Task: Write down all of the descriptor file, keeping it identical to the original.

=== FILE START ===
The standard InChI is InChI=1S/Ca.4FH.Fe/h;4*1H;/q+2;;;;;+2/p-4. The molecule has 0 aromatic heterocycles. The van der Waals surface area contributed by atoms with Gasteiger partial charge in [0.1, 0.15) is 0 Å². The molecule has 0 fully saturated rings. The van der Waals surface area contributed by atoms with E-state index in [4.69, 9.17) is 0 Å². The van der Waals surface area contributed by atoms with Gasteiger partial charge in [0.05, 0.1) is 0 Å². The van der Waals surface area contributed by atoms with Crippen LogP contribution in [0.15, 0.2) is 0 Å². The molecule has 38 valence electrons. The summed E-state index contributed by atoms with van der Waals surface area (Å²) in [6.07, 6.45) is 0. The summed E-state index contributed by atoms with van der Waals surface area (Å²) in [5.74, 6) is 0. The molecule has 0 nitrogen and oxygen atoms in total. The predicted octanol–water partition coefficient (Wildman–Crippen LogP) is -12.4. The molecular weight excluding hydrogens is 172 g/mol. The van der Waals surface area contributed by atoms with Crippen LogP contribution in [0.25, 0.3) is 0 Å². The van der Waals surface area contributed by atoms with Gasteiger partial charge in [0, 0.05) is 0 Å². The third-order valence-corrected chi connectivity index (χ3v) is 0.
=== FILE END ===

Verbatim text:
The standard InChI is InChI=1S/Ca.4FH.Fe/h;4*1H;/q+2;;;;;+2/p-4. The molecule has 0 aromatic heterocycles. The van der Waals surface area contributed by atoms with Gasteiger partial charge in [0.1, 0.15) is 0 Å². The molecule has 0 fully saturated rings. The van der Waals surface area contributed by atoms with E-state index in [4.69, 9.17) is 0 Å². The van der Waals surface area contributed by atoms with Gasteiger partial charge in [0.05, 0.1) is 0 Å². The van der Waals surface area contributed by atoms with Crippen LogP contribution in [0.15, 0.2) is 0 Å². The molecule has 38 valence electrons. The summed E-state index contributed by atoms with van der Waals surface area (Å²) in [6.07, 6.45) is 0. The summed E-state index contributed by atoms with van der Waals surface area (Å²) in [5.74, 6) is 0. The molecule has 0 nitrogen and oxygen atoms in total. The predicted octanol–water partition coefficient (Wildman–Crippen LogP) is -12.4. The molecular weight excluding hydrogens is 172 g/mol. The van der Waals surface area contributed by atoms with Crippen LogP contribution in [0.25, 0.3) is 0 Å². The van der Waals surface area contributed by atoms with Gasteiger partial charge in [0, 0.05) is 0 Å². The third-order valence-corrected chi connectivity index (χ3v) is 0.